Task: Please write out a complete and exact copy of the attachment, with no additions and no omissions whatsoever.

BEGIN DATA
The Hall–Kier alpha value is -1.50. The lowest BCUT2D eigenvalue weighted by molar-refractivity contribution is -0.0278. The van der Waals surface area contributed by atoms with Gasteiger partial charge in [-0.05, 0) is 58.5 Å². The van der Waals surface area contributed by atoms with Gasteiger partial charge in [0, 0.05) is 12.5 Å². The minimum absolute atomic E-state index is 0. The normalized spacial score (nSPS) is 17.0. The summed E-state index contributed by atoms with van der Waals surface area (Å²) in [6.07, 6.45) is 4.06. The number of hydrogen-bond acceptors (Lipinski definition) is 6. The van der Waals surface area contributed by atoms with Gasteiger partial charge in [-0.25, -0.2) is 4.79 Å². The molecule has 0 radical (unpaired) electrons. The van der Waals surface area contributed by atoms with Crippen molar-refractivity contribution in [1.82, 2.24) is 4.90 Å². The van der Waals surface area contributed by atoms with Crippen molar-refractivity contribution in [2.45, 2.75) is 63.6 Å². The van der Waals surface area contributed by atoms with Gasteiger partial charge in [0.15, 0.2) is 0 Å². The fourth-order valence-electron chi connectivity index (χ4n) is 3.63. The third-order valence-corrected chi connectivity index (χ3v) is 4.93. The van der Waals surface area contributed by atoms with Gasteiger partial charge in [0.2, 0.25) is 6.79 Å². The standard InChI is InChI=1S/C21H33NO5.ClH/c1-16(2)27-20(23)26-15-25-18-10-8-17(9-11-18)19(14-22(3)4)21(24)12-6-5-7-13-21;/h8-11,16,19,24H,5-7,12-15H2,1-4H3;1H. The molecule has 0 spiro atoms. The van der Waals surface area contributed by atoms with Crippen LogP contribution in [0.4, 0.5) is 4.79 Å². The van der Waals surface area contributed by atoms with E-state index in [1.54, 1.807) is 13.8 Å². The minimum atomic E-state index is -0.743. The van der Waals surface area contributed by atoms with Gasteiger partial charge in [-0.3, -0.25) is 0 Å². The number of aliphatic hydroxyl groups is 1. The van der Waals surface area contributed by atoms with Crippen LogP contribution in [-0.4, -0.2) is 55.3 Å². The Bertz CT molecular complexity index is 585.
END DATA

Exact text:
The Hall–Kier alpha value is -1.50. The lowest BCUT2D eigenvalue weighted by molar-refractivity contribution is -0.0278. The van der Waals surface area contributed by atoms with Gasteiger partial charge in [-0.05, 0) is 58.5 Å². The van der Waals surface area contributed by atoms with Gasteiger partial charge in [0, 0.05) is 12.5 Å². The minimum absolute atomic E-state index is 0. The normalized spacial score (nSPS) is 17.0. The summed E-state index contributed by atoms with van der Waals surface area (Å²) in [6.07, 6.45) is 4.06. The number of hydrogen-bond acceptors (Lipinski definition) is 6. The van der Waals surface area contributed by atoms with Gasteiger partial charge in [-0.25, -0.2) is 4.79 Å². The molecule has 0 radical (unpaired) electrons. The van der Waals surface area contributed by atoms with Crippen molar-refractivity contribution in [1.82, 2.24) is 4.90 Å². The van der Waals surface area contributed by atoms with Crippen molar-refractivity contribution in [2.45, 2.75) is 63.6 Å². The van der Waals surface area contributed by atoms with Gasteiger partial charge in [0.15, 0.2) is 0 Å². The fourth-order valence-electron chi connectivity index (χ4n) is 3.63. The third-order valence-corrected chi connectivity index (χ3v) is 4.93. The van der Waals surface area contributed by atoms with Gasteiger partial charge in [0.2, 0.25) is 6.79 Å². The standard InChI is InChI=1S/C21H33NO5.ClH/c1-16(2)27-20(23)26-15-25-18-10-8-17(9-11-18)19(14-22(3)4)21(24)12-6-5-7-13-21;/h8-11,16,19,24H,5-7,12-15H2,1-4H3;1H. The molecule has 0 spiro atoms. The van der Waals surface area contributed by atoms with Crippen LogP contribution in [0.4, 0.5) is 4.79 Å². The van der Waals surface area contributed by atoms with E-state index in [1.54, 1.807) is 13.8 Å². The minimum atomic E-state index is -0.743. The van der Waals surface area contributed by atoms with Gasteiger partial charge in [-0.3, -0.25) is 0 Å². The number of aliphatic hydroxyl groups is 1. The van der Waals surface area contributed by atoms with Crippen LogP contribution in [-0.4, -0.2) is 55.3 Å². The Bertz CT molecular complexity index is 585.